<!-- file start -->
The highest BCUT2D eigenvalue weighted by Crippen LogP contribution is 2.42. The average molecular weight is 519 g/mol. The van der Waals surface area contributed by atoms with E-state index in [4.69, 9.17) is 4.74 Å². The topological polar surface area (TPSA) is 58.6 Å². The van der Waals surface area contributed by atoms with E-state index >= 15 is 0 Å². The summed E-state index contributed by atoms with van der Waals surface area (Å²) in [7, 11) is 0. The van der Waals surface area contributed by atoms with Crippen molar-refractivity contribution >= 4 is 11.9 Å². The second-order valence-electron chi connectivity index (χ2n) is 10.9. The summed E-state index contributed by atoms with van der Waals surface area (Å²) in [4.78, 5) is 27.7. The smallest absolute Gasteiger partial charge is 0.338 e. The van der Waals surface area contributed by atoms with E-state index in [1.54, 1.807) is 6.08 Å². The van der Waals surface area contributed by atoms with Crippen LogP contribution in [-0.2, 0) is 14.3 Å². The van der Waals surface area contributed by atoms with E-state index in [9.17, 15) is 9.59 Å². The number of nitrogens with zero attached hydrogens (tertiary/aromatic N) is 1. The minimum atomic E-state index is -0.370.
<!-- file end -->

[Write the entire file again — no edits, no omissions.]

The highest BCUT2D eigenvalue weighted by Crippen LogP contribution is 2.42. The average molecular weight is 519 g/mol. The van der Waals surface area contributed by atoms with E-state index in [4.69, 9.17) is 4.74 Å². The topological polar surface area (TPSA) is 58.6 Å². The van der Waals surface area contributed by atoms with E-state index >= 15 is 0 Å². The summed E-state index contributed by atoms with van der Waals surface area (Å²) in [7, 11) is 0. The van der Waals surface area contributed by atoms with Crippen molar-refractivity contribution >= 4 is 11.9 Å². The second-order valence-electron chi connectivity index (χ2n) is 10.9. The summed E-state index contributed by atoms with van der Waals surface area (Å²) in [4.78, 5) is 27.7. The smallest absolute Gasteiger partial charge is 0.338 e. The van der Waals surface area contributed by atoms with E-state index in [1.54, 1.807) is 6.08 Å². The van der Waals surface area contributed by atoms with Crippen LogP contribution in [-0.2, 0) is 14.3 Å². The van der Waals surface area contributed by atoms with E-state index in [9.17, 15) is 9.59 Å². The number of nitrogens with zero attached hydrogens (tertiary/aromatic N) is 1. The minimum atomic E-state index is -0.370.